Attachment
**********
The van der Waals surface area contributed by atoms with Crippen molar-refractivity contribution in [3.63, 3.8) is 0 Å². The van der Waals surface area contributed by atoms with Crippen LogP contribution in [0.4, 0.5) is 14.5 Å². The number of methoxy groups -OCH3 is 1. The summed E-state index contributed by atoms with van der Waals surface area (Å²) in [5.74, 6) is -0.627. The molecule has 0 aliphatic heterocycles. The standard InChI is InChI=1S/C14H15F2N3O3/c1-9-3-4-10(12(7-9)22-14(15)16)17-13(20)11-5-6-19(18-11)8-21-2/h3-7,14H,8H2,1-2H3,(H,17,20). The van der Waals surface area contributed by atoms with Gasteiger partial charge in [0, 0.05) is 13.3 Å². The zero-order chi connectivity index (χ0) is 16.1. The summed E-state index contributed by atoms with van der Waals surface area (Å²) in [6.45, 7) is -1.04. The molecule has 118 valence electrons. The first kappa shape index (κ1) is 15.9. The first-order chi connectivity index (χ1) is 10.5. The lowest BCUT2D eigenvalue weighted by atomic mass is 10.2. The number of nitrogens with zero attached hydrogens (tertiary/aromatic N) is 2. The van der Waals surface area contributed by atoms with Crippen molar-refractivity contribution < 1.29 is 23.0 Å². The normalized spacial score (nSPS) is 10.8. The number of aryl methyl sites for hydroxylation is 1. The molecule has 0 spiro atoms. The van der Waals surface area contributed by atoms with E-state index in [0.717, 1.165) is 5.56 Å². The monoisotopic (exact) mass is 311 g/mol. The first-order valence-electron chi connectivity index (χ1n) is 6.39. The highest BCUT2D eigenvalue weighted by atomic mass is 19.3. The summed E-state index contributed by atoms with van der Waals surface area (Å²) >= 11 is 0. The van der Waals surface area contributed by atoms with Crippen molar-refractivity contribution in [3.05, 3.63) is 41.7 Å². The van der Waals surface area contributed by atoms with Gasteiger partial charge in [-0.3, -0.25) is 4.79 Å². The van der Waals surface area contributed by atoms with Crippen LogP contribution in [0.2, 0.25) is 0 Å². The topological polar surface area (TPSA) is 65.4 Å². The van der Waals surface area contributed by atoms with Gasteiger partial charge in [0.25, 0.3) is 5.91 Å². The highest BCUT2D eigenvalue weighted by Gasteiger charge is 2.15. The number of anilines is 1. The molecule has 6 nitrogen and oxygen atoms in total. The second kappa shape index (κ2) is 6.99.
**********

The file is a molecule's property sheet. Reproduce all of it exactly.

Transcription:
The van der Waals surface area contributed by atoms with Crippen molar-refractivity contribution in [3.63, 3.8) is 0 Å². The van der Waals surface area contributed by atoms with Crippen LogP contribution in [0.4, 0.5) is 14.5 Å². The number of methoxy groups -OCH3 is 1. The summed E-state index contributed by atoms with van der Waals surface area (Å²) in [5.74, 6) is -0.627. The molecule has 0 aliphatic heterocycles. The standard InChI is InChI=1S/C14H15F2N3O3/c1-9-3-4-10(12(7-9)22-14(15)16)17-13(20)11-5-6-19(18-11)8-21-2/h3-7,14H,8H2,1-2H3,(H,17,20). The van der Waals surface area contributed by atoms with Gasteiger partial charge in [0, 0.05) is 13.3 Å². The zero-order chi connectivity index (χ0) is 16.1. The summed E-state index contributed by atoms with van der Waals surface area (Å²) in [6.45, 7) is -1.04. The molecule has 118 valence electrons. The first kappa shape index (κ1) is 15.9. The first-order chi connectivity index (χ1) is 10.5. The lowest BCUT2D eigenvalue weighted by atomic mass is 10.2. The number of nitrogens with zero attached hydrogens (tertiary/aromatic N) is 2. The van der Waals surface area contributed by atoms with Crippen molar-refractivity contribution < 1.29 is 23.0 Å². The normalized spacial score (nSPS) is 10.8. The number of aryl methyl sites for hydroxylation is 1. The molecule has 0 spiro atoms. The van der Waals surface area contributed by atoms with E-state index in [0.717, 1.165) is 5.56 Å². The monoisotopic (exact) mass is 311 g/mol. The first-order valence-electron chi connectivity index (χ1n) is 6.39. The highest BCUT2D eigenvalue weighted by atomic mass is 19.3. The summed E-state index contributed by atoms with van der Waals surface area (Å²) >= 11 is 0. The van der Waals surface area contributed by atoms with Crippen molar-refractivity contribution in [3.05, 3.63) is 41.7 Å². The van der Waals surface area contributed by atoms with Gasteiger partial charge in [-0.3, -0.25) is 4.79 Å². The van der Waals surface area contributed by atoms with Crippen LogP contribution in [0.2, 0.25) is 0 Å². The topological polar surface area (TPSA) is 65.4 Å². The van der Waals surface area contributed by atoms with Gasteiger partial charge in [0.25, 0.3) is 5.91 Å². The highest BCUT2D eigenvalue weighted by Gasteiger charge is 2.15. The number of anilines is 1. The molecule has 6 nitrogen and oxygen atoms in total. The second kappa shape index (κ2) is 6.99.